Tuesday, 9 January 2018

Stairs and Whispers: D/deaf and Disabled Poets Write Back

There are already good reviews of this book available. This is just a personal reflection on it.

I found it a very challenging book - it challenged my perceptions and my own sense of identity. I found myself becoming angry, sad, and scribbling madly about what I read of the poets' different experiences and perceptions, and then - and it surprised me, and shouldn't have - I started to rethink who I was and wasn't, how I identified myself to myself and to others, and why...

Self-identification and the individual experience are the key positive things for me in this book - and the understanding of that experience. Note, I did say for me - because the voices in the collection, and the experiences and perceptions are, of course, diverse, and although there are some common themes, there are also striking differences - in tone, outlook, purpose...

It shouldn't take to the third paragraph to say it (though the book, in a way, does have that effect), but there is some absolutely stunning poetry in this book. I did (slightly) know some of the poets already, but there are other poets who I didn't know, and will now be keenly looking out for. I am not going to specify.

One thing I have not done here is to say anything about my own experiences in the context of this book. But what occurred to me, as I thought about the book, and writing this, is what assumptions would someone make - from what I've written, from my name, and from my photo on this blog? Like the book, it makes you think.

Wednesday, 3 January 2018


If you compare me to a summer's day
or say I walk in beauty like the night
and gather rosebuds for me while ye may
and stay the world enough to make it right

And if you've walked on England's mountains green
and did a stately pleasure-dome decree
and floating high, the daffodils have seen
and thus arisen, gone to Innisfree

 If full of care, you still have time to stare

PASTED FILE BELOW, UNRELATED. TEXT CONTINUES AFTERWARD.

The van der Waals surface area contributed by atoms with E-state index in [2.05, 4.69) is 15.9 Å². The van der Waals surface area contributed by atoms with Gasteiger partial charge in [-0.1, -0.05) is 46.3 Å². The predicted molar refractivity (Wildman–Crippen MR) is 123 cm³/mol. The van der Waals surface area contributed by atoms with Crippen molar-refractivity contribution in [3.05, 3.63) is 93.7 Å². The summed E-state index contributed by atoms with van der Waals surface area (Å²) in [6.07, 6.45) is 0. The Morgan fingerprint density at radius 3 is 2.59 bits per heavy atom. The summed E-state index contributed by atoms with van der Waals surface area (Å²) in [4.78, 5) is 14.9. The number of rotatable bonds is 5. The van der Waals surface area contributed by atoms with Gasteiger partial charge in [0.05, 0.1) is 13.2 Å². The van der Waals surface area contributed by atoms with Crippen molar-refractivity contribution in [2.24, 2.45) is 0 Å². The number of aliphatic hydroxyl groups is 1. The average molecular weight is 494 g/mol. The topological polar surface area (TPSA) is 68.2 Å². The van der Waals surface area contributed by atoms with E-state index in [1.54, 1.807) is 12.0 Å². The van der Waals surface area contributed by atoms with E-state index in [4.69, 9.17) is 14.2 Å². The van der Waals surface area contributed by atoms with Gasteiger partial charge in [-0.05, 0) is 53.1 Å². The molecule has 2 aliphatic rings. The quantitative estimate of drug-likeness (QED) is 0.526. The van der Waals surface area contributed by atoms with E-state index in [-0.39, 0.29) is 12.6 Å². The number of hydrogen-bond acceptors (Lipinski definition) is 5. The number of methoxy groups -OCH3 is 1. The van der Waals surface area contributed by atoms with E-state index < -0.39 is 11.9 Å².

or walking, take the road less travelled by
and find that the express-train drew up there
and tell me 'let us go then, you and I'

If you are only larking when you wave
and are my moon, my midnight and my song
and wear your slippers in the rain and save
your love for me - my love, you can't go wrong! 

This was posted with a tweet saying that I had been reading a lot of poetry recently and thought it was affecting my own work, ie it was a joke. It originated from my own and others' expressed concern that it was hard not to be influenced by reading other people's poetry - though this wasn't what I, or hopefully they, meant. It also came from someone saying to me that poetry didn't sell - you couldn't write a 'blockbuster' poem - and wondering what did 'sell' well in poetry - at least in the sense that people knew and/or liked the poem. 'If' was the most obvious example I could think of - and the other poems referenced might also fall into the 'known' category. Hope so. It is also an example of me in 'flippant' mood - when I break away from my apparent norm of writing rather darker poetry - see previous post. 

Wednesday, 27 December 2017

Out of the darkness

 out of the darkness
the spotlights of late dawning
sea sparkled to life

blown by fierce sea winds
trees moulded to living signs
showing the way home

you said this was home
and the past was behind us
before you left me

before you left me
and the past was behind us
you said this was home

showing the way home
trees moulded to living signs
blown by fierce sea winds

sea sparkled to life
the spotlights of late dawning
out of the darkness 


Friday, 24 February 2017

Leysdown-On-Sea, Sheppey

As I spend more time in Leysdown than anywhere else - it's where I live, so that seems right - and I haven't had the chance to go far from it recently, I thought I'd do a blog on some of the more common bird sights of the area. There are so many more birds to see around here than featured in this blog -  including in my garden, which I may get round to writing about sometime. (You may notice I'm not exactly good at keeping up with the blog.)

This selection of pics will give you some idea of what you can see on an ordinary winter's day :

 Leysdown has amusement arcades that run down to the sea, and Gulls of different kinds and Starlings are the most common visitors in winter - not many people about - along with the Pied Wagtails that brave the roads.

If you walk down to the seafront and catch the tide right, you will usually see a selection of waders - Oystercatchers, Turnstones, Sanderlings, Redshanks and Curlews among others, flying low across the water, dotted along the tideline and up and down the beach.

At this time of year, you're also likely to see Brent Geese, marching across the pools on the beach or bobbing in the sea. Noisy lot.

Magpies, Jackdaws and Crows are here in quite large numbers - but I've not seen a Rook in Leysdown, though they are numerous elsewhere on Sheppey. (That may mean I just haven't seen them, not that they're not here.)